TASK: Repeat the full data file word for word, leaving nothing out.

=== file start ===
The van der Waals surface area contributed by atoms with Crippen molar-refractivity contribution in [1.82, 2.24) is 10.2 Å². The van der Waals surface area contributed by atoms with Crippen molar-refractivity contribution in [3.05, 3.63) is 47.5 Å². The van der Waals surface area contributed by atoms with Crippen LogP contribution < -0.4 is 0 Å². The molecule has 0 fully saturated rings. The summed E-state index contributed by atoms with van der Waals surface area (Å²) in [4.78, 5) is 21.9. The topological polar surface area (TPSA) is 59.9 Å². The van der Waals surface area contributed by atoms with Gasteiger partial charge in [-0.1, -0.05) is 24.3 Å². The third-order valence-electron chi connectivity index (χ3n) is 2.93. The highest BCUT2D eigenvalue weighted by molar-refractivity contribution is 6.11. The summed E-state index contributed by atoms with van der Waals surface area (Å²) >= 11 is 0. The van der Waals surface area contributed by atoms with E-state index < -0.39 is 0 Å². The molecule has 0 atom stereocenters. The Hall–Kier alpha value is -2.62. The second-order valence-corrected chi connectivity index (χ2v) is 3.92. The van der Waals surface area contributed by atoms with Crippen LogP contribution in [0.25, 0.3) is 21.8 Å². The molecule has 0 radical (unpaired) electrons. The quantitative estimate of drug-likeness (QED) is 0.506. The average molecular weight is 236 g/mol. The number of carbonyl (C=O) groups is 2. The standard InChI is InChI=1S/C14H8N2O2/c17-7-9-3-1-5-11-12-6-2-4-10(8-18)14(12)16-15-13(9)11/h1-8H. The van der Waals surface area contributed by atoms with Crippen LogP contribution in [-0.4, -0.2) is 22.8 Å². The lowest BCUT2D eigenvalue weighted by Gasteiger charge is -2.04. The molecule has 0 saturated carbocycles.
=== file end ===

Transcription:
The van der Waals surface area contributed by atoms with Crippen molar-refractivity contribution in [1.82, 2.24) is 10.2 Å². The van der Waals surface area contributed by atoms with Crippen molar-refractivity contribution in [3.05, 3.63) is 47.5 Å². The van der Waals surface area contributed by atoms with Crippen LogP contribution < -0.4 is 0 Å². The molecule has 0 fully saturated rings. The summed E-state index contributed by atoms with van der Waals surface area (Å²) in [4.78, 5) is 21.9. The topological polar surface area (TPSA) is 59.9 Å². The van der Waals surface area contributed by atoms with Gasteiger partial charge in [-0.1, -0.05) is 24.3 Å². The third-order valence-electron chi connectivity index (χ3n) is 2.93. The highest BCUT2D eigenvalue weighted by molar-refractivity contribution is 6.11. The summed E-state index contributed by atoms with van der Waals surface area (Å²) >= 11 is 0. The van der Waals surface area contributed by atoms with E-state index < -0.39 is 0 Å². The molecule has 0 atom stereocenters. The Hall–Kier alpha value is -2.62. The second-order valence-corrected chi connectivity index (χ2v) is 3.92. The van der Waals surface area contributed by atoms with Crippen LogP contribution in [0.25, 0.3) is 21.8 Å². The molecule has 0 radical (unpaired) electrons. The quantitative estimate of drug-likeness (QED) is 0.506. The average molecular weight is 236 g/mol. The number of carbonyl (C=O) groups is 2. The standard InChI is InChI=1S/C14H8N2O2/c17-7-9-3-1-5-11-12-6-2-4-10(8-18)14(12)16-15-13(9)11/h1-8H. The van der Waals surface area contributed by atoms with Crippen LogP contribution in [-0.4, -0.2) is 22.8 Å². The lowest BCUT2D eigenvalue weighted by Gasteiger charge is -2.04. The molecule has 0 saturated carbocycles.